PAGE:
May 4, 2018

Papers regarding use of BSF larvae in animal feed

Scientific papers regarding use of black soldier fly larvae in animal feed:

Insects are promising feedstuffs for animal feeds as they contain not only valuable nutrients but also particular compounds that seem to be able to modulate animal microbiota and to optimise animal health. So far, there has been little work on the effects of those insect derived compounds in animal feeding trails but initial investigations show promising results. This editorial discuss the effect of chitin, lauric acid, and anti-microbial peptides provided by insects.

Black soldier fly (Hermetia illucens) larvae (BSFL) are rich in protein and have the potential to be used in animal feed. The aim of the present study was to determine the immunoprophylactic effect of BSFL against Salmonella Gallinarum in broiler chicks as an alternative feed additive. Results showed that BSFL improved body weight gain and increased frequency of CD4+ T lymphocyte, serum lysozyme activity, and spleen lymphocyte proliferation. Moreover, BSFL reinforced bacterial clearance and increased survivability of broiler chicks against S. Gallinarum. These data suggested that BSFL has prophylactic properties with stimulating non-specific immune responses, as well as reduced bacterial burden against S. Gallinarum.

Insects could be potential nutritional sources both for humans and animals. Among these, Hermetia illucens, with good amount of chitin and proteins, represents a suitable diet replacement for laying hens. Little is known about insect diet effects on the microbial ecology of the gastrointestinal tract and bacterial metabolites production. In this study we investigated the effect of H. illucens larvae meal administration on cecal microbiota and short chain fatty acids (SCFAs) production in laying hens. 16S rDNA sequencing showed strong differences between cecal microbiota of soybean (SD) and insect diet (ID) groups both in type and relative abundance (unweighted and weighted beta diversity) of microbial species. In particular, Bacteroides plebeius, Elusimicrobium minutum, Alkaliphilus transvaalensis, Christensenella minuta, Vallitalea guaymasensis and Flavonifractor plautii represented the principal contributors of changes in gut microbiota composition of ID group (FDR p-values < 0.05). Of these, F. plautii, C. minuta and A. transvaalensis have the potential to degrade the chitin’s insect meal and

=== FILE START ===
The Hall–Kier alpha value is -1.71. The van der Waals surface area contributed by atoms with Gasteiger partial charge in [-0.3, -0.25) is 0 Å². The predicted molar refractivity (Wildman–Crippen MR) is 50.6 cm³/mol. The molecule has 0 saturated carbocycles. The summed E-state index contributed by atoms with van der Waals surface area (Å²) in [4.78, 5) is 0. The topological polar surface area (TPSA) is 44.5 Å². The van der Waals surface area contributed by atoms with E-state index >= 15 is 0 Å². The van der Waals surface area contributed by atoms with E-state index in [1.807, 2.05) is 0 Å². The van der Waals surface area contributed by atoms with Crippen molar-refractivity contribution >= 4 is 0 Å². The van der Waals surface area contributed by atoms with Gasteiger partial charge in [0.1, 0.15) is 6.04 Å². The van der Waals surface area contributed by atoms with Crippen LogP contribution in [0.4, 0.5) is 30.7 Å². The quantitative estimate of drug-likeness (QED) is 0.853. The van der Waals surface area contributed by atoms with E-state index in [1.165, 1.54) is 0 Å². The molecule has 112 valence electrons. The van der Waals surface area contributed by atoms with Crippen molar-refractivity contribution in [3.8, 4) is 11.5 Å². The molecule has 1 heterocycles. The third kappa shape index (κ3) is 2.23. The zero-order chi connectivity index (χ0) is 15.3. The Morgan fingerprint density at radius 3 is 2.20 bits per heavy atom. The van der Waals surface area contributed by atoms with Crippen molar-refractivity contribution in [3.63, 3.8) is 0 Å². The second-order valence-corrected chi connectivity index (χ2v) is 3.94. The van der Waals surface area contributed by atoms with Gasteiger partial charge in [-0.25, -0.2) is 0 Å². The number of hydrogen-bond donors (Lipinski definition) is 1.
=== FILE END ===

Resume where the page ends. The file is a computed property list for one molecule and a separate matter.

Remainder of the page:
correlated with the observed high levels of gut SCFAs produced in ID group. These microorganisms may thus connect the chitin degradation with high SCFAs production. Our results suggest H. illucens as a potential prebiotic by well feeding gut microbiota.

The present research studied for the first time the potential application of the fat derived from the black soldier fly larvae fat (BSLF) in substitution to the soybean oil in the diet for broiler chickens: growth performances, feed-choice, blood traits, carcass characteristics and meat quality were considered in this study. A total of 150 male broiler chicks (Ross 308) at one-day of age were randomly allotted to 3 dietary treatments (5 replicates and 10 birds/pen): a basal control diet (C group), and the same diet in which the soybean oil was replaced by 50% (CH group) or 100% (H group) BSLF. Growth performances, feed-choice test, blood traits and slaughtering performances were not influenced by diets. Independently of BSLF inclusion, broiler chickens breast meat had also similar crude protein and ether extract contents and displayed similar thawing loss. Furthermore, pH, L, a, b colour values, and drip loss were unaffected by dietary treatments
both at 0 and 9 days of refrigerated storage. As expected, the fatty acid profile of broiler chickens breast was greatly affected by BSLF inclusion level. With increasing BSLF inclusion rate, the proportion of SFA increased (32.2, 37.8, 43.5% for C, CH and H breast meat, respectively, p<.001) to the detriment of the PUFA fraction (22.7, 23.0, 22.9% for C, CH and H breast meat, respectively, p<.001). On the contrary, MUFA fraction was unaffected. BSLF inclusion guaranteed satisfactory productive performances, carcass traits and overall meat quality, thus suggesting that BSLF could be a promising new feed ingredient for chickens.

The study aimed to determine the apparent total tract digestibility coefficients (ATTDC) of nutrients, the apparent metabolizable energy (AME and AMEn) and the amino acid (AA) apparent ileal digestibility coefficients (AIDC) of a partially defatted (BSFp) and a highly defatted (BSFh) black soldier fly larvae meal. The experimental diets were: a basal diet and two diets prepared by substituting 250 g/kg (w/w) of the basal diet with BSFp or BSFh, respectively. Significant differences were found between BSFp and BSFh meals for ATTDC of the nutrients: BSFp resulted more digestible than BSFh, except for ATTDC of CP which did not differed between meals, while a statistical trend was observed for ATTDC of DM and EE. The AME and AMEn values were significantly (P < 0.05) different between the two BSF meals, with higher levels for BSFp (16.25 and 14.87 MJ/kg DM, respectively). The AIDC of the AA in BSFp ranged from 0.44 to 0.92, while in BSFh they ranged from 0.45 to 0.99. No significant differences were observed for the AA digestibility (0.77 and 0.80 for BSFp and BSFh, respectively), except for glutamic acid, proline and serine that were more digestible in the BSFh meal (P < 0.05). Defatted BSF meals can be considered as an excellent source of AME and digestible AA for broilers with a better efficient nutrient digestion. These considerations suggested the effective utilization of defatted BSF larvae meal in poultry feed formulation.